Tastemaker Highlight - Jamal Robinson

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This week’s tastemaker is a dear friend of mine, Jamal Robinson. Jamal is a budding mixologist from the Bay Area who is destined to make an impact on the world. He recently competed in Puerto Rico at the Bacardi Legacy competition and is widely respected amongst his peers in the cocktail world. He also received Tales of the Cocktail Foundation Grant in support of The Prism Project -a photo journalism project centered in highlighting diversity in the spirits and hospitality industry.

What I love most about Jamal is his transparency. He shares his truth, asks for help, and works hard to defeat challenges that get in his way. This gentleman is going places and we’re so glad he’s a member of BBS!

Name: Jamal Frederick Robinson

Occupation: Hospital Patient Advisor / Bartender

Location: Originally from San Francisco. Currently living in the East Bay

Favorite cocktail: The Manhattan

Favorite Bourbon: Blantons. Bookers

What's your bourbon story? What was your first dram? How did you fall in love with whiskey?
Growing up, my history drinking and even just being social, was very immature and unrefinded. The life of drams and cocktail bars in the downtown of some city really didn't occur until I became a bartender. Growing up, probably seeing more of these images through friends and TV, and also as I grew more mature I grew more into my "The Fillmore - as jazz and art and culture", and from there is when the I love, and need, for that glamorous and hip imagery and experience became strong. From there it became a part of my personality.

What is your bourbon story? What was your first dram? How did you fall in love with whiskey?

My first bourbon was probably Makers and Bulliet. They were everywhere and always the first ones suggested when out.

I really feel in love with Whiskey when I became a bartender, around this time is right after the Cocktail boom occurred and right in the middle of the Bourbon boom. If I'm honest, I probably really began experimenting with Bourbon because it became so "cool" and popular. But, after working with it directly and going out and learning and experimenting with it, it really became a favorite. When everything "got real" was when I bought my wifes engagement ring. I took whatever coins I had, bought a modest yet gorgeous ring (if I do say so myself), walked into a wine bar and ordered a Manhattan. The bartender "when I saw that color box...I knew you would need a real drink". Actually, he didn't make it using the best technique. He shook it (the horror, right?), but it didn't matter. I still had a couple. I'll never forget that day, but that was when The Manhattan became my favorite drink and a good whiskey became my go-to.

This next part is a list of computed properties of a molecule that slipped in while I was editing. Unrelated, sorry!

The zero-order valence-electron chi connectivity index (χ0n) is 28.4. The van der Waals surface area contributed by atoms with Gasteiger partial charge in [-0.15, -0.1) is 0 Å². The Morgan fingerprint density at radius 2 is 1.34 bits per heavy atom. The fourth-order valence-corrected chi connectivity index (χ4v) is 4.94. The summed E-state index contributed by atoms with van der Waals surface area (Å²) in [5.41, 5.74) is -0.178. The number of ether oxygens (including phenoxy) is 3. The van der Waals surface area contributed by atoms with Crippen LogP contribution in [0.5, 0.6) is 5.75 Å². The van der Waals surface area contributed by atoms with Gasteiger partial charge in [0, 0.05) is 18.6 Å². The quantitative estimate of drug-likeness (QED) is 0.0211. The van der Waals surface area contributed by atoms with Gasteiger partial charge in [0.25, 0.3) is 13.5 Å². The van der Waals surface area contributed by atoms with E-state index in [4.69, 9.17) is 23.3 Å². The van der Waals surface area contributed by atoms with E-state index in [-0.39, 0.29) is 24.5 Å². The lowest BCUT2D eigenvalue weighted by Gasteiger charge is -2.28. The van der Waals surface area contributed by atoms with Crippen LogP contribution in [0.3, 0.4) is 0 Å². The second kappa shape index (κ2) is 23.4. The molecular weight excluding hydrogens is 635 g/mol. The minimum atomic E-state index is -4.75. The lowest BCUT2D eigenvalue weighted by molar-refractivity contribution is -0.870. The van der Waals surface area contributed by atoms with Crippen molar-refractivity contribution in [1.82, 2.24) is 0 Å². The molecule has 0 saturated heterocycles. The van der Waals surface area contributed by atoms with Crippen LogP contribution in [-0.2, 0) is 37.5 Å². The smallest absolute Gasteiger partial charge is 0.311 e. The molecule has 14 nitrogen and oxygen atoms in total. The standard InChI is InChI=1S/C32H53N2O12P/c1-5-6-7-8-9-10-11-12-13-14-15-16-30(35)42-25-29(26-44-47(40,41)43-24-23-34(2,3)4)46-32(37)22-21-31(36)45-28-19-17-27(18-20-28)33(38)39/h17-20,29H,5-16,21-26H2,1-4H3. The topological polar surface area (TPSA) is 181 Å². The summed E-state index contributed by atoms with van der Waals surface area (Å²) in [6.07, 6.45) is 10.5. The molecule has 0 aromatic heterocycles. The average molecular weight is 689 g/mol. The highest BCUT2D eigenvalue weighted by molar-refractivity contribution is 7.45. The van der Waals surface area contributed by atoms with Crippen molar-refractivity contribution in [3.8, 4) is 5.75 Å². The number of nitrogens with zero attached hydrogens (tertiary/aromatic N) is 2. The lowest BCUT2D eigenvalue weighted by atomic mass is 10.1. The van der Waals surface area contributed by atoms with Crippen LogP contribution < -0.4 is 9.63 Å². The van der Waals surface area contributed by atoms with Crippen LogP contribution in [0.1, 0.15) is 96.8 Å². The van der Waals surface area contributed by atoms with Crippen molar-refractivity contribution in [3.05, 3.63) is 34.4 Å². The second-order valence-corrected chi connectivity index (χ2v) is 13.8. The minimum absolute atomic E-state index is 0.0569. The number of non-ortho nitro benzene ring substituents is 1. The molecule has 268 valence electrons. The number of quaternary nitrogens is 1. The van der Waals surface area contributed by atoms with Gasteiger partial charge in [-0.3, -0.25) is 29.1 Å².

Why did you join BBS?
When I learned of the group I became excited. Any chance to be in a group where Black folks learn, share ideas and experiences, and grow together - I'm for it. I joined to be a part of the community, but I also wanted to contribute and do my part as someone who has experience in this world.

Why is diversity and inclusion important in the spirit industry?
Because this industry has everyone in it, but we just don't always see it or reach out to them. Black people have been in this industry since it's inception. There are stories of Black bartenders buying their own, and their famiily’s freedom through elaborate cocktails and starting bars later. In every level of this industry we have been here - the home shops, the fancy, the high class, the working class - everywhere. It's important because once we all have a seat at this table to share our personality and experience, and we all have a chance to learn and participate, the industry as a whole will be better. More ideas, more perspectives, more vision, more education. It's a win win, and it's necessary.